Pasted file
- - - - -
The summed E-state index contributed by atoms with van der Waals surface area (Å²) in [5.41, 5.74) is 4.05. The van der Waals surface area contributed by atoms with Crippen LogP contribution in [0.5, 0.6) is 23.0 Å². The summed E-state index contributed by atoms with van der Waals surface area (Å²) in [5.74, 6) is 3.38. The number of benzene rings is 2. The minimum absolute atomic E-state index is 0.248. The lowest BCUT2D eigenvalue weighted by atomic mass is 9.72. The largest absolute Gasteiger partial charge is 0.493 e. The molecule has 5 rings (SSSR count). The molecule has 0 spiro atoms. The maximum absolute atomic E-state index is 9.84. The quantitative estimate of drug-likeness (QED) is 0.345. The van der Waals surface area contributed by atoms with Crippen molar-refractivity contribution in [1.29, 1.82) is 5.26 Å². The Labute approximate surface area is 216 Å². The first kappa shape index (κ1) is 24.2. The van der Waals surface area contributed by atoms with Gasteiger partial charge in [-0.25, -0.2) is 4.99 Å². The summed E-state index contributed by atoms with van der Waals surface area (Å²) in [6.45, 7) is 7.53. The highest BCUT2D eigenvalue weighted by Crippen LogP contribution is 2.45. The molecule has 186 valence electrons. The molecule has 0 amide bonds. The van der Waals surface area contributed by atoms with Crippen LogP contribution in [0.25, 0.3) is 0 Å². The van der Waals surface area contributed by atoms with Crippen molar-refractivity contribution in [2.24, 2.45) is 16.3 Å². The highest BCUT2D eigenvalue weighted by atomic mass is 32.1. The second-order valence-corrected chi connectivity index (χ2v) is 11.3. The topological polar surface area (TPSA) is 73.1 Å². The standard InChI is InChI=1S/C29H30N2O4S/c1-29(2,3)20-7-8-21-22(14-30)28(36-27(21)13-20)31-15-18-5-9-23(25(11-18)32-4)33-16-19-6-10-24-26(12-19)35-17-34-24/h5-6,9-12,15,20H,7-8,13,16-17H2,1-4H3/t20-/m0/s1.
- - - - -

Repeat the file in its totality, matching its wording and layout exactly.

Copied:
The summed E-state index contributed by atoms with van der Waals surface area (Å²) in [5.41, 5.74) is 4.05. The van der Waals surface area contributed by atoms with Crippen LogP contribution in [0.5, 0.6) is 23.0 Å². The summed E-state index contributed by atoms with van der Waals surface area (Å²) in [5.74, 6) is 3.38. The number of benzene rings is 2. The minimum absolute atomic E-state index is 0.248. The lowest BCUT2D eigenvalue weighted by atomic mass is 9.72. The largest absolute Gasteiger partial charge is 0.493 e. The molecule has 5 rings (SSSR count). The molecule has 0 spiro atoms. The maximum absolute atomic E-state index is 9.84. The quantitative estimate of drug-likeness (QED) is 0.345. The van der Waals surface area contributed by atoms with Crippen molar-refractivity contribution in [1.29, 1.82) is 5.26 Å². The Labute approximate surface area is 216 Å². The first kappa shape index (κ1) is 24.2. The van der Waals surface area contributed by atoms with Gasteiger partial charge in [-0.25, -0.2) is 4.99 Å². The summed E-state index contributed by atoms with van der Waals surface area (Å²) in [6.45, 7) is 7.53. The highest BCUT2D eigenvalue weighted by Crippen LogP contribution is 2.45. The molecule has 186 valence electrons. The molecule has 0 amide bonds. The van der Waals surface area contributed by atoms with Crippen LogP contribution in [0.25, 0.3) is 0 Å². The van der Waals surface area contributed by atoms with Crippen molar-refractivity contribution in [2.24, 2.45) is 16.3 Å². The highest BCUT2D eigenvalue weighted by atomic mass is 32.1. The second-order valence-corrected chi connectivity index (χ2v) is 11.3. The topological polar surface area (TPSA) is 73.1 Å². The standard InChI is InChI=1S/C29H30N2O4S/c1-29(2,3)20-7-8-21-22(14-30)28(36-27(21)13-20)31-15-18-5-9-23(25(11-18)32-4)33-16-19-6-10-24-26(12-19)35-17-34-24/h5-6,9-12,15,20H,7-8,13,16-17H2,1-4H3/t20-/m0/s1.